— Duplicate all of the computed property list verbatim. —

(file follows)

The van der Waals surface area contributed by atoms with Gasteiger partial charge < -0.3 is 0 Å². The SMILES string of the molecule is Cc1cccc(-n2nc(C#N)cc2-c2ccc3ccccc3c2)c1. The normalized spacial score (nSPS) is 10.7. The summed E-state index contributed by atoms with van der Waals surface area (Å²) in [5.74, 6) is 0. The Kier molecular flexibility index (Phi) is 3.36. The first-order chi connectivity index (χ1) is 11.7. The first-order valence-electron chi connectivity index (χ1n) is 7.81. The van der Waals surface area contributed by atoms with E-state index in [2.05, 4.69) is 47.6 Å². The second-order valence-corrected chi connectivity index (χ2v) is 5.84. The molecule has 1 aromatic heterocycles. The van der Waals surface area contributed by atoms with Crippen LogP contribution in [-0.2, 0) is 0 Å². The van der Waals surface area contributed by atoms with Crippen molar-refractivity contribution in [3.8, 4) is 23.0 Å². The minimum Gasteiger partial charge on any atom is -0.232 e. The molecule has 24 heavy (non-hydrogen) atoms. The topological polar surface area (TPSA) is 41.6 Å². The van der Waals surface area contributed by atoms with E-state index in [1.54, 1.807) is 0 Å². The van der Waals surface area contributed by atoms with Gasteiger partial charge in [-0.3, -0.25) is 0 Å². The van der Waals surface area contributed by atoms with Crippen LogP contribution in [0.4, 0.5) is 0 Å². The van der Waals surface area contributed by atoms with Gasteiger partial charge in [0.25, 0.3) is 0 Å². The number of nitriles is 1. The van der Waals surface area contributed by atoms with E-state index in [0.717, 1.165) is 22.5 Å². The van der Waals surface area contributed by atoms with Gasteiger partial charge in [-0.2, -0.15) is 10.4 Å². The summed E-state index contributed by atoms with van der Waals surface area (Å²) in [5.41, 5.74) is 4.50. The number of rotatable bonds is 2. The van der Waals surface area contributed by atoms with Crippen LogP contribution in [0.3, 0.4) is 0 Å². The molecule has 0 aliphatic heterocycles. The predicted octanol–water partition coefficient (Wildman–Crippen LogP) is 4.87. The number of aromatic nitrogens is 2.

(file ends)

The van der Waals surface area contributed by atoms with Gasteiger partial charge < -0.3 is 0 Å². The SMILES string of the molecule is Cc1cccc(-n2nc(C#N)cc2-c2ccc3ccccc3c2)c1. The normalized spacial score (nSPS) is 10.7. The summed E-state index contributed by atoms with van der Waals surface area (Å²) in [5.74, 6) is 0. The Kier molecular flexibility index (Phi) is 3.36. The first-order chi connectivity index (χ1) is 11.7. The first-order valence-electron chi connectivity index (χ1n) is 7.81. The van der Waals surface area contributed by atoms with E-state index in [2.05, 4.69) is 47.6 Å². The second-order valence-corrected chi connectivity index (χ2v) is 5.84. The molecule has 1 aromatic heterocycles. The van der Waals surface area contributed by atoms with Crippen LogP contribution in [-0.2, 0) is 0 Å². The van der Waals surface area contributed by atoms with Crippen molar-refractivity contribution in [3.8, 4) is 23.0 Å². The minimum Gasteiger partial charge on any atom is -0.232 e. The molecule has 24 heavy (non-hydrogen) atoms. The topological polar surface area (TPSA) is 41.6 Å². The van der Waals surface area contributed by atoms with E-state index in [1.54, 1.807) is 0 Å². The van der Waals surface area contributed by atoms with Gasteiger partial charge in [-0.3, -0.25) is 0 Å². The van der Waals surface area contributed by atoms with Crippen LogP contribution in [0.4, 0.5) is 0 Å². The van der Waals surface area contributed by atoms with Gasteiger partial charge in [0.25, 0.3) is 0 Å². The number of nitriles is 1. The van der Waals surface area contributed by atoms with E-state index in [0.717, 1.165) is 22.5 Å². The van der Waals surface area contributed by atoms with Gasteiger partial charge in [-0.2, -0.15) is 10.4 Å². The summed E-state index contributed by atoms with van der Waals surface area (Å²) in [5.41, 5.74) is 4.50. The number of rotatable bonds is 2. The van der Waals surface area contributed by atoms with Crippen LogP contribution in [0.3, 0.4) is 0 Å². The molecule has 0 aliphatic heterocycles. The predicted octanol–water partition coefficient (Wildman–Crippen LogP) is 4.87. The number of aromatic nitrogens is 2.